Matthew Shepard

You know, you’re a sixteen year old kid, living in Philadelphia, and you hear about some daily horror in the news, and you hear “tied to a fence” and “left to die” and you just think, so it goes, that’s Humanity–but you can’t picture it–

And then, maybe five years later, your sister is in the Laramie Project, the play they made about Shepard’s death, and you’re moved by the pathos, the unique horror and reality of it, those brute facts that say: *you* could be tied to a fence, and left to die, your brother, or your sister, or your son, could be tied to a fence, and left to die, and you learn a little more about it.

And then, ten years have passed, and the country seems to start to shift, and you’re in law school, to get a job, and you learn again about justice, as if for the first time, and you learn about fairness, and you learn about civil rights, and you read judicial opinions that make crystal clear that the Constitution *requires* marriage equality–And another five years pass, and you’re a civil rights attorney, and you’re defending a couple who were fired because they were a couple, and they were both men–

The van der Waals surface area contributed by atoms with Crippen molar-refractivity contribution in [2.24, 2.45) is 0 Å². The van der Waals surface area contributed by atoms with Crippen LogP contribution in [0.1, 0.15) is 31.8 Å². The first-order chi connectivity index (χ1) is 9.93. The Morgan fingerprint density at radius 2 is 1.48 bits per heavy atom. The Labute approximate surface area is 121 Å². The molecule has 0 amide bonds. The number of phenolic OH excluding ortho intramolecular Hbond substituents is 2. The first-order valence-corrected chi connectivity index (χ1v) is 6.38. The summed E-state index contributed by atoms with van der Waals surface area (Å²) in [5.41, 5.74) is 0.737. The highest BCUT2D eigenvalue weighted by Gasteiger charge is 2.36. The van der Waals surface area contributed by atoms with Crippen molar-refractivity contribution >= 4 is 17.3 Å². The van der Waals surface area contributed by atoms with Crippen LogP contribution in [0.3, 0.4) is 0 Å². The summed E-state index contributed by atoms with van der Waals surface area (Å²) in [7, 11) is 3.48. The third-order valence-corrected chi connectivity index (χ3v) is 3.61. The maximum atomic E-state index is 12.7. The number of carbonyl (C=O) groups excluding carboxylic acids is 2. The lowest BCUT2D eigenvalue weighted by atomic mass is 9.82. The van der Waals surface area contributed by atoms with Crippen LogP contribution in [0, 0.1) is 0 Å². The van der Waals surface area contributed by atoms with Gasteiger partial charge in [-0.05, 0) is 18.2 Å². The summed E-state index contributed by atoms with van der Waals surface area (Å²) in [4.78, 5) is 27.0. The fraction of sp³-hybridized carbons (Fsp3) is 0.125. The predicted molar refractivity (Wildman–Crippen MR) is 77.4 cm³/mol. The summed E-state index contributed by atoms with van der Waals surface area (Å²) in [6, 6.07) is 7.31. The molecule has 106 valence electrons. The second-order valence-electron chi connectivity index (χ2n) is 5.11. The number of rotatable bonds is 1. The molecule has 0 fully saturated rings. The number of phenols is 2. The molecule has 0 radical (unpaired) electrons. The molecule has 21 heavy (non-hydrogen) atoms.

And then its been 20 years, and who knows who Matthew Shepard would have been, or what he would have done, or who he would have loved, the children he might have had, and you measure that against your own life, and you think good, goodness, is so fragile, and evil, pure evil, darkest evil, is so simple, easy, senseless, it is a wonder there is any good at all in this world we live in together–but there it is–

There is good. There’s the Southern Poverty Law Center, whose not letting anybody forget Matthew Shepard or what was done to him or why he was killed. There’s police officers and paramedics who ran into gunfire to help save lives at a risk to their own. There’s protesters and activists who refused to stay home when Nazis and White Supremacists marched through the streets of Charlottesville. There’s football players and owners who locked arms with each other to respect the right of their colleagues to protest. There are teachers, and doctors, and mechanics, who earn their daily bread by helping others. There are truck drivers who leave their families and drive for weeks at a time to make sure our supermarkets have food in them. There are engineers who keep our lights on, and our hospitals running.

So it’s been reported recently, what with these tragedies, that when Fred Roger was a child, and he saw or heard about scary news, or tragedies, his mother would tell him to look for the helpers, that he would always find people who were helping.

No one helped Matthew Shepard on the night he was left to die.